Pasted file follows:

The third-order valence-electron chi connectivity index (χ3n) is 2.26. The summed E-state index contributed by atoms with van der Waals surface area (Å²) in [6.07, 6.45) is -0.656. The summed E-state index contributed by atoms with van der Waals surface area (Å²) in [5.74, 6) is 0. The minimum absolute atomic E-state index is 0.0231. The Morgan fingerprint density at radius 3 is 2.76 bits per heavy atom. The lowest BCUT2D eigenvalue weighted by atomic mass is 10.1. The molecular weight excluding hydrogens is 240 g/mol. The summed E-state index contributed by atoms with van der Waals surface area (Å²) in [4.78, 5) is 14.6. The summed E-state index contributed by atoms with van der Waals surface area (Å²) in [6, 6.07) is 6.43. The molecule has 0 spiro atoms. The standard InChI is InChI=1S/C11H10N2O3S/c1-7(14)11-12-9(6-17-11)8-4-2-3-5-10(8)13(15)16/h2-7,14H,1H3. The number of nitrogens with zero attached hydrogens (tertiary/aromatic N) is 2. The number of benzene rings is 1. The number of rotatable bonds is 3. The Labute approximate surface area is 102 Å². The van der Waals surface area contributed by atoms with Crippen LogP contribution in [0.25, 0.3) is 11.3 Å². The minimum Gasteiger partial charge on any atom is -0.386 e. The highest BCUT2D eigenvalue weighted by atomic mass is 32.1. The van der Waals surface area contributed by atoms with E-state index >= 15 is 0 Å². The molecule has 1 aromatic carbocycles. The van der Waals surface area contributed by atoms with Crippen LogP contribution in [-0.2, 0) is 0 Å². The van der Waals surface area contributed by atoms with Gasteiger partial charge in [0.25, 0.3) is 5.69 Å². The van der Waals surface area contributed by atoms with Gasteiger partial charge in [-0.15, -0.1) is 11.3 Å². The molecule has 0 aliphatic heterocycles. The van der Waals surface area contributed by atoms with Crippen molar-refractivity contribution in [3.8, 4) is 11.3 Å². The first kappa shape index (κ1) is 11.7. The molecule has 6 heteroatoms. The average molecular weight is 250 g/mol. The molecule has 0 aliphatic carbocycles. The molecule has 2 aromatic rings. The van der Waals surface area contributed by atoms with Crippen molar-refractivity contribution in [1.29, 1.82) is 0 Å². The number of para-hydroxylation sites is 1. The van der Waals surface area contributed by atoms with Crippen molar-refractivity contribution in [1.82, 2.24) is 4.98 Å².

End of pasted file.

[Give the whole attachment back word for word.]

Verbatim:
The third-order valence-electron chi connectivity index (χ3n) is 2.26. The summed E-state index contributed by atoms with van der Waals surface area (Å²) in [6.07, 6.45) is -0.656. The summed E-state index contributed by atoms with van der Waals surface area (Å²) in [5.74, 6) is 0. The minimum absolute atomic E-state index is 0.0231. The Morgan fingerprint density at radius 3 is 2.76 bits per heavy atom. The lowest BCUT2D eigenvalue weighted by atomic mass is 10.1. The molecular weight excluding hydrogens is 240 g/mol. The summed E-state index contributed by atoms with van der Waals surface area (Å²) in [4.78, 5) is 14.6. The summed E-state index contributed by atoms with van der Waals surface area (Å²) in [6, 6.07) is 6.43. The molecule has 0 spiro atoms. The standard InChI is InChI=1S/C11H10N2O3S/c1-7(14)11-12-9(6-17-11)8-4-2-3-5-10(8)13(15)16/h2-7,14H,1H3. The number of nitrogens with zero attached hydrogens (tertiary/aromatic N) is 2. The number of benzene rings is 1. The number of rotatable bonds is 3. The Labute approximate surface area is 102 Å². The van der Waals surface area contributed by atoms with Crippen LogP contribution in [0.25, 0.3) is 11.3 Å². The minimum Gasteiger partial charge on any atom is -0.386 e. The highest BCUT2D eigenvalue weighted by atomic mass is 32.1. The van der Waals surface area contributed by atoms with E-state index >= 15 is 0 Å². The molecule has 1 aromatic carbocycles. The van der Waals surface area contributed by atoms with Crippen LogP contribution in [-0.2, 0) is 0 Å². The van der Waals surface area contributed by atoms with Gasteiger partial charge in [0.25, 0.3) is 5.69 Å². The van der Waals surface area contributed by atoms with Gasteiger partial charge in [-0.15, -0.1) is 11.3 Å². The molecule has 0 aliphatic heterocycles. The van der Waals surface area contributed by atoms with Crippen molar-refractivity contribution in [3.8, 4) is 11.3 Å². The first kappa shape index (κ1) is 11.7. The molecule has 6 heteroatoms. The average molecular weight is 250 g/mol. The molecule has 0 aliphatic carbocycles. The molecule has 2 aromatic rings. The van der Waals surface area contributed by atoms with Crippen molar-refractivity contribution in [1.29, 1.82) is 0 Å². The number of para-hydroxylation sites is 1. The van der Waals surface area contributed by atoms with Crippen molar-refractivity contribution in [1.82, 2.24) is 4.98 Å².